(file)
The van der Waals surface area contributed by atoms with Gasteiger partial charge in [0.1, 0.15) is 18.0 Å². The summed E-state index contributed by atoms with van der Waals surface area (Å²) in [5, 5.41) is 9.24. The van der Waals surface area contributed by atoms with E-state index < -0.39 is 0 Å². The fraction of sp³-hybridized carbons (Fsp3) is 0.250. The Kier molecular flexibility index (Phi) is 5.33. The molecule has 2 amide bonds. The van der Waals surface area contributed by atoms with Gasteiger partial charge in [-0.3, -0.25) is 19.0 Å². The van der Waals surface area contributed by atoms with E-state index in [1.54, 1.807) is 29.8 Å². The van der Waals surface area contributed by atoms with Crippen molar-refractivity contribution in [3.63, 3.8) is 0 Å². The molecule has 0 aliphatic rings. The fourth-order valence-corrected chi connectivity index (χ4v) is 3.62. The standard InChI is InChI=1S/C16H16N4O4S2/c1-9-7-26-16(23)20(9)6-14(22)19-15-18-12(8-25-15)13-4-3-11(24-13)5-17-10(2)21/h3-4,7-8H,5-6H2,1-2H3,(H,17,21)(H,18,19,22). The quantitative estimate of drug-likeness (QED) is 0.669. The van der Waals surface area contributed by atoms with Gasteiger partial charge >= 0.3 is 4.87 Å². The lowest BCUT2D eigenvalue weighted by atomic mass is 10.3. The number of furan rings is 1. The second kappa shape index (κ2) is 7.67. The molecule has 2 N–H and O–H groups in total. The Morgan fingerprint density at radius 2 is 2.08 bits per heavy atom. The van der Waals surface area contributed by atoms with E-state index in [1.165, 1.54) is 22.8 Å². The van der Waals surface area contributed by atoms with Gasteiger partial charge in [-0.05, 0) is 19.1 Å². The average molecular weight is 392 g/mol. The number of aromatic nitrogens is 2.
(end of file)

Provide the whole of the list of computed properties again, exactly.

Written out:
The van der Waals surface area contributed by atoms with Gasteiger partial charge in [0.1, 0.15) is 18.0 Å². The summed E-state index contributed by atoms with van der Waals surface area (Å²) in [5, 5.41) is 9.24. The van der Waals surface area contributed by atoms with E-state index < -0.39 is 0 Å². The fraction of sp³-hybridized carbons (Fsp3) is 0.250. The Kier molecular flexibility index (Phi) is 5.33. The molecule has 2 amide bonds. The van der Waals surface area contributed by atoms with Gasteiger partial charge in [-0.3, -0.25) is 19.0 Å². The van der Waals surface area contributed by atoms with E-state index in [1.54, 1.807) is 29.8 Å². The van der Waals surface area contributed by atoms with Crippen molar-refractivity contribution in [3.63, 3.8) is 0 Å². The molecule has 0 aliphatic rings. The fourth-order valence-corrected chi connectivity index (χ4v) is 3.62. The standard InChI is InChI=1S/C16H16N4O4S2/c1-9-7-26-16(23)20(9)6-14(22)19-15-18-12(8-25-15)13-4-3-11(24-13)5-17-10(2)21/h3-4,7-8H,5-6H2,1-2H3,(H,17,21)(H,18,19,22). The quantitative estimate of drug-likeness (QED) is 0.669. The van der Waals surface area contributed by atoms with Gasteiger partial charge >= 0.3 is 4.87 Å². The lowest BCUT2D eigenvalue weighted by atomic mass is 10.3. The number of furan rings is 1. The second kappa shape index (κ2) is 7.67. The molecule has 2 N–H and O–H groups in total. The Morgan fingerprint density at radius 2 is 2.08 bits per heavy atom. The van der Waals surface area contributed by atoms with E-state index in [1.165, 1.54) is 22.8 Å². The van der Waals surface area contributed by atoms with Gasteiger partial charge in [-0.05, 0) is 19.1 Å². The average molecular weight is 392 g/mol. The number of aromatic nitrogens is 2.